Muddler heads  


The first documentated muddler minnow pattern goes back to 1926 in US. Even though nowadays muddler might sound synonimous of cone-head shaped deer hair fly, apparently the models in the early years did not have a thick bulky head but more sparse trimmed hair. This unweighted version is fished on floating lines as well as on sinking lines, imitating primarily a fish (gobius) but in the smaller hook sizes a big sedge or stonefly. Here below the original dressing:
hook extra long size 1 - 12, tail: mottled turkey, body: flat golden tinsel, underwing: sparse gray squirrel, wings: mottled turkey, head and hackle: natural deer hair

The adoption of the metal conehead helps fish this fly deep sunken. Leveraging on the heavy metail head, the fly enters the action scene at certain depth almost immediately. In trout areas characterized by strong currents and deep, realtively small pools, the imitation has to reach the depth fast, before being dragged away.
Thiy fly is a good imitation for the sculpin
Hook 1/0 - 2 extra long
Tail: mottled turkey
Body: flat golden tinsel
Wing: abundant tuft of brown fur reaching the start of the tail
Collar: deer hair
Head: metal conehead and trimmed deer hair

Many are the hypothesis for the success of the muddlers. The trimmed deer hair is able to capture some air, that once in water get released in the form of tiny gas bubbles, creating a living effect. Under the water the shaped bulky head generate water turbulences and vibrations like the ones generated by a real fish. The colour of the mottled turkey is close to forage fish presenet in most waters.
Additionally, other materials may be considered for the wings that may offer some translucence, like in a matuka style muddler.

Left:                                                                                                               Right:
For slower currents the movement of the rabbit fur                                         A moment of creativity at a tier's desk: the production
is fantastic in the role of a swimming creature.                                                lines up on the drying cat-walk..
Fur combined with the cone shape head key on visive                                   It is remarkable how some patterns seem to
and lateral line perception of fish.                                                                   be more prolific in fly boxes, following a sort of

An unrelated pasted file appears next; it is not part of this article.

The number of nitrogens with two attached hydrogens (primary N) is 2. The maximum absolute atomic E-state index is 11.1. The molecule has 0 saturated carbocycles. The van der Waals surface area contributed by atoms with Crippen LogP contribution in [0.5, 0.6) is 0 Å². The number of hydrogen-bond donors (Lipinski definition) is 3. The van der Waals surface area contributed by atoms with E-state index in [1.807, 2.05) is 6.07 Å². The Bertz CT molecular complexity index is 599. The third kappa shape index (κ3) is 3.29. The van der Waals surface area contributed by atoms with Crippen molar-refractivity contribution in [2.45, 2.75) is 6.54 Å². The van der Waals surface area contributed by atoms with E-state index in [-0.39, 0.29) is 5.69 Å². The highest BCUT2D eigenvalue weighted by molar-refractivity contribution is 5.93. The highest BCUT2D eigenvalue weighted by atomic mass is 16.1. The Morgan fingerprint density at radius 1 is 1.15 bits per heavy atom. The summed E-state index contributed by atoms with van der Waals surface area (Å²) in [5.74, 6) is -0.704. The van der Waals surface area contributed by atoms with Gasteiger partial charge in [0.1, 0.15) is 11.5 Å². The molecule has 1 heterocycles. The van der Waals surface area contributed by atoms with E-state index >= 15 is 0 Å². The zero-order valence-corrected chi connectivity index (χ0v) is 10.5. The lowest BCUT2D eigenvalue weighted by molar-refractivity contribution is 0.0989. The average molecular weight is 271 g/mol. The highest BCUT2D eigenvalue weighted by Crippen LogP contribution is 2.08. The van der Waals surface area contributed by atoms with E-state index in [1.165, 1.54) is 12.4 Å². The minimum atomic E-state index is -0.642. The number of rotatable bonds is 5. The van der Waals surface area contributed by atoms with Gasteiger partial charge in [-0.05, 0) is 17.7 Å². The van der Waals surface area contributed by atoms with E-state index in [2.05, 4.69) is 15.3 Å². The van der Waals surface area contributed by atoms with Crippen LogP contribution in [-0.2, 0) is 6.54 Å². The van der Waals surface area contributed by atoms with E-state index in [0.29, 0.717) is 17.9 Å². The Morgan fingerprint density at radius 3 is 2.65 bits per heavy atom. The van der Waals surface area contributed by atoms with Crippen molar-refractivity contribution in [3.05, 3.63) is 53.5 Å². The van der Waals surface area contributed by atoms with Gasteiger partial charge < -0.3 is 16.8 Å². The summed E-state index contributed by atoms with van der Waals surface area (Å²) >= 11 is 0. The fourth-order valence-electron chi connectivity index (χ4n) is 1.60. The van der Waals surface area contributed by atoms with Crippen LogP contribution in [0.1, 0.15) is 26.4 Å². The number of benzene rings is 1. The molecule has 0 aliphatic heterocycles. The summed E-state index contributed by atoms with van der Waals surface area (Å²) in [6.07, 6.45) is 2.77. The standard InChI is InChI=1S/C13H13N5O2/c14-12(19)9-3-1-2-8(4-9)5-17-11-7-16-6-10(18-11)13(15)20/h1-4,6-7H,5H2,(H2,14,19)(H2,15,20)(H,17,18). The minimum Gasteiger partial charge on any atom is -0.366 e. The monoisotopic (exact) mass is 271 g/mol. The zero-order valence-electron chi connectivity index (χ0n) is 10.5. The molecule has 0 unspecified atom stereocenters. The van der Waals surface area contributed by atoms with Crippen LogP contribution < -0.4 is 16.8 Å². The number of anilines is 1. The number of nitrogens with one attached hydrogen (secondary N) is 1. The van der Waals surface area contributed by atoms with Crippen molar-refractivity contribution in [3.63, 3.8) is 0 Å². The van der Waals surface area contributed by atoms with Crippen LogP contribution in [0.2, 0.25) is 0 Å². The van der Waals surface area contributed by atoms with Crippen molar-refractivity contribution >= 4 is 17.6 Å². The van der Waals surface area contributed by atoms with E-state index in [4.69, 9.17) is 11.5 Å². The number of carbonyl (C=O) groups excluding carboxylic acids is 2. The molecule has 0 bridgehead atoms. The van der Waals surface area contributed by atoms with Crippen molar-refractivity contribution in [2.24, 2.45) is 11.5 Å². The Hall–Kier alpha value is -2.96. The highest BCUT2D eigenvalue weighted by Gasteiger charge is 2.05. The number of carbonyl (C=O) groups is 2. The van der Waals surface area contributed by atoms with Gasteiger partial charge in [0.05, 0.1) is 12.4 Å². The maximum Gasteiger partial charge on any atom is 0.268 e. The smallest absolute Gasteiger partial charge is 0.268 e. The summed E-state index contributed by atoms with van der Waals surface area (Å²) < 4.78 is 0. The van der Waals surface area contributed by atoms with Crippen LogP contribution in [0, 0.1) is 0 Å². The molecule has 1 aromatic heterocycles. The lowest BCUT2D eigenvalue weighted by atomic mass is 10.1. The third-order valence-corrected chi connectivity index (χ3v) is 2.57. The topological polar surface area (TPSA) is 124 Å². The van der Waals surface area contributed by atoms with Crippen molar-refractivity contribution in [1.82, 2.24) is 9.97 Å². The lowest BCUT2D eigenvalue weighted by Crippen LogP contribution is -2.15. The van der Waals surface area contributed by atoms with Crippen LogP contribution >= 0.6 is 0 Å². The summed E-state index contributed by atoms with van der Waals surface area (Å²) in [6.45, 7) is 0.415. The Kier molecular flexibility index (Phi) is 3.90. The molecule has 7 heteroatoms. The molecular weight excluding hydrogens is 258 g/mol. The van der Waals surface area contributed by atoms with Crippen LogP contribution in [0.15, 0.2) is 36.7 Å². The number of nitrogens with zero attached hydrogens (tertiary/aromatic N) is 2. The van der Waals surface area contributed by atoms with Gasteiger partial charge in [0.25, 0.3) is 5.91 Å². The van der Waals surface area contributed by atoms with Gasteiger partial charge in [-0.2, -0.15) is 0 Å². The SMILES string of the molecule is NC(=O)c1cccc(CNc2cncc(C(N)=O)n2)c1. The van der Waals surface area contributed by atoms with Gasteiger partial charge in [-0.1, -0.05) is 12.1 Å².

of Lamarckian evolution.

A fat 3-pound brown trout caught in the Hyporhithron at sunset. I was swinging a dark fur muddler across a current when the big fish darted from an invisible hide at the bottom and snagged the fly.
Hook : up-eye salmon hook 1 - 8
Thread: black
Body: flat silver tinsel
Wing: black fur strip. 3-4 extra thin synthetic flashy fibers
Collar: mix of black, dark olive and natural deer hair, trimmed short in proximity of the conehead
Head: metal conehead.

In the lower part of the streams (Potamal), the fur muddler covers a wide spectrum of possible preys. Chub can grow up to 60 or more cm. and they like quite sized streamers. The soft fur gives its best in this type of waters.
In the picture on the right, at dusk a big chub could not resist a 8 cm. long fur muddler. Chub prefer a slow retrieve of the fly, with short strips.
This colour combination is one of my favourite:
Hook: 2 - 8 extra long
Thread: cream
Wing: barred grey/brown fur strip
Body: flat sliver tinsel
Collar: natural deer hair
Head: conehead

In largest sizes, muddler heads are accountable for pike, perch-pike, black bass and even salmon.
Its success is not only limited to rivers and lakes but extends to saltwater.
In the picture: the larger muddler for pikes are best fished with sinking lines.